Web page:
Orders, Decorations and Medals (22 June 1999)
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Date of Auction: 22nd June 1999
Sold for £3,400
Estimate: £2,500 - £3,000
Distinguished Service Order, G.VI.R., with Second Award Bar, the reverse of the lower suspension dated ‘1941’, the reverse of the Bar dated ‘1942’; Naval General Service 1915-62, 1 clasp, Persian Gulf 1909-1914 (Lieut., R.N., H.M.S. Fox); 1914-15 Star (Lieut., R.N.); British War and Victory Medals (Lieut., R.N.); 1939-45 Star; Atlantic Star; Africa Star, clasp, North Africa 1942-43; Pacific Star; Defence and War Medals; French Croix de Guerre 1914-1917, generally good very fine or better (12) £2500-3000
FootnoteD.S.O. London Gazette 7 November 1941: ‘For gallantry and devoted services in operations in Greek Waters.’ The following recommendation for the immediate award of the D.S.O. is taken from Admiralty Records: ‘Christopher Henry Petrie, Acting Captain, H.M.S. Glengyle. On the occasion of the embarkation of Crete Force from Sphakia on the night 29th/30th May, Captain Petrie handled his ship with skill and determination and the embarkation arrangements in the “Glengyle” were well organised and skilfully conducted.’
Bar to D.S.O. London Gazette 6 January 1942: Captain, H.M.S. Glengyle, ‘For outstanding gallantry, fortitude and resolution during the Battle of Crete.’
French Croix de Guerre London Gazette 24 March 1919.
Glengyle was one of three fast “Glen” ships specially equipped with strengthened davits to carry assault-landing craft, and earmarked for Operation “Workshop”, the Commando night attack on Pantellaria. In January 1941, Glengyle left Glasgow for the Middle East, in company with Glenroy and Glenearn. Already embarked in Glengyle were the commando forces of Brigadier Laycock, or “Layforce” as it became, including the young Geoffrey Keyes, later to win the V.C. for the Rommel Raid. The objective of “Layforce” was to effect a landing on the island of Rhodes but this was cancelled because the Germans had landed in Greece, and the ships and craft were needed to evacuate the British and Commonwealth troops from there, and subsequently from Crete. With her specially fitted assault-landing craft, Glengyle played a significant part in these evacuations. When the Germans invaded Crete in May 1941, Laycock’s commandos were sent in and played a gallant but fruitless part in that débâcle. The majority went into the bag and “Layforce” was disbanded at the end of July. The commandos were in a highly demoralised state, perhaps best summed up by some graffiti found on a troop deck in Glengyle: ‘Never in the whole history of human endeavour, have so few been buggered about by so many.’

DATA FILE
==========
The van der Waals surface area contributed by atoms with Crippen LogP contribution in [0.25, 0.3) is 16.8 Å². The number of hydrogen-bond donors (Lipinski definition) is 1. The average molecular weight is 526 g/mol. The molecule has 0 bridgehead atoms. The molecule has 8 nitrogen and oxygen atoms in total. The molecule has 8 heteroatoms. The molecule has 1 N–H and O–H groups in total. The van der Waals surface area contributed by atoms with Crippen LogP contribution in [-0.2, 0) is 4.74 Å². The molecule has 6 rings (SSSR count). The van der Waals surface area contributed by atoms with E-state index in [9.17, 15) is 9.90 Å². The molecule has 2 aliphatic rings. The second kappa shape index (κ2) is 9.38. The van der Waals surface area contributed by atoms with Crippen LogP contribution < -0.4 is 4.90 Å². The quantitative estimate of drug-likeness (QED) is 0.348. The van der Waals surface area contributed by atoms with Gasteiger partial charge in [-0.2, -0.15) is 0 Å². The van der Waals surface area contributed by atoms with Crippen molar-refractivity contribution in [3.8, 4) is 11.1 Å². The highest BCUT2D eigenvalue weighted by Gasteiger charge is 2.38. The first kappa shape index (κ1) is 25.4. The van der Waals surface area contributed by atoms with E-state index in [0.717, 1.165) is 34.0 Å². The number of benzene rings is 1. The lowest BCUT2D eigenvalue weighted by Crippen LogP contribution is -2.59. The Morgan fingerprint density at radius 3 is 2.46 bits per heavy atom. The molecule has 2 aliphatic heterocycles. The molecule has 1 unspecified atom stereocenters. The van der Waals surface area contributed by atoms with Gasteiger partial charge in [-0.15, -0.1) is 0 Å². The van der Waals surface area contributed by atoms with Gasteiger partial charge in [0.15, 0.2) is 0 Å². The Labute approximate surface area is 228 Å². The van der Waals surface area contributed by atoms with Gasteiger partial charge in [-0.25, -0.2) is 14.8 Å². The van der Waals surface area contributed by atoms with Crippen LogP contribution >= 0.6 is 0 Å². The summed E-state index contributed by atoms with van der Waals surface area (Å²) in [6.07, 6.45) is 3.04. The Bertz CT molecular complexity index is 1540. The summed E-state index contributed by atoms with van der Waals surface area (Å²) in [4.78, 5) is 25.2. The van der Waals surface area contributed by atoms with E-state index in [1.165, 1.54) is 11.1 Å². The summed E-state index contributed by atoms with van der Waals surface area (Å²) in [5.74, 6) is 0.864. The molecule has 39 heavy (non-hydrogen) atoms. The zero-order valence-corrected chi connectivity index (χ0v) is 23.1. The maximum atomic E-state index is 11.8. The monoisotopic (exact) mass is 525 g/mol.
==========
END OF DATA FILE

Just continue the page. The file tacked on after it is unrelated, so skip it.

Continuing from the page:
Christopher Henry Petrie was born in Hertfordshire on 18 April 1889, and joined the Training Ship Britannia in September 1904. He took part in the operations in the Persian Gulf as Lieutenant of H.M.S. Fox, and during the Great War commanded H.M.T.B. 33, and H.M. Ships Phoenix, Skilfull and Miranda. He retired with a Gratuity in the rank of Lieutenant Commander in June 1920. Appointed Commander (Retired) in April 1929, and granted Acting Rank of Captain in November 1939, Petrie returned to active service in command of the Armed Merchant Cruiser H.M.S. Bulolo. In December 1940, he was appointed Captain of H.M.S. Glengyle, a Glen Line ship hired to the Royal Navy as a shore carrier. During the period 24-29 April, 1941, Glengyle took part in Operation Demon, the evacuation from Greece in which 50,672 troops were embarked and brought to Crete. At the end of May Glengyle embarked further troops of Crete Force during the night from Sphakia, for which Petrie was awarded his first D.S.O. Glengyle next took part in the reinforcement and eventual evacuation of Crete for which Petrie was awarded a Bar to his D.S.O. Subsequently, the ship took part in convoying heavy and light oils to Malta, especially during January 1942, when Malta was hardest pressed. After leaving Glengyle, Petrie was appointed to the planning staff for the Mulberry Harbour project for the invasion of Europe, and was specifically responsible for the construction of the artificial harbours and shelters in the British assault area. Captain Petrie retired in 1945. The Royal Navy was awarded 618 D.S.O’s and only 110 first bars during the Second World War.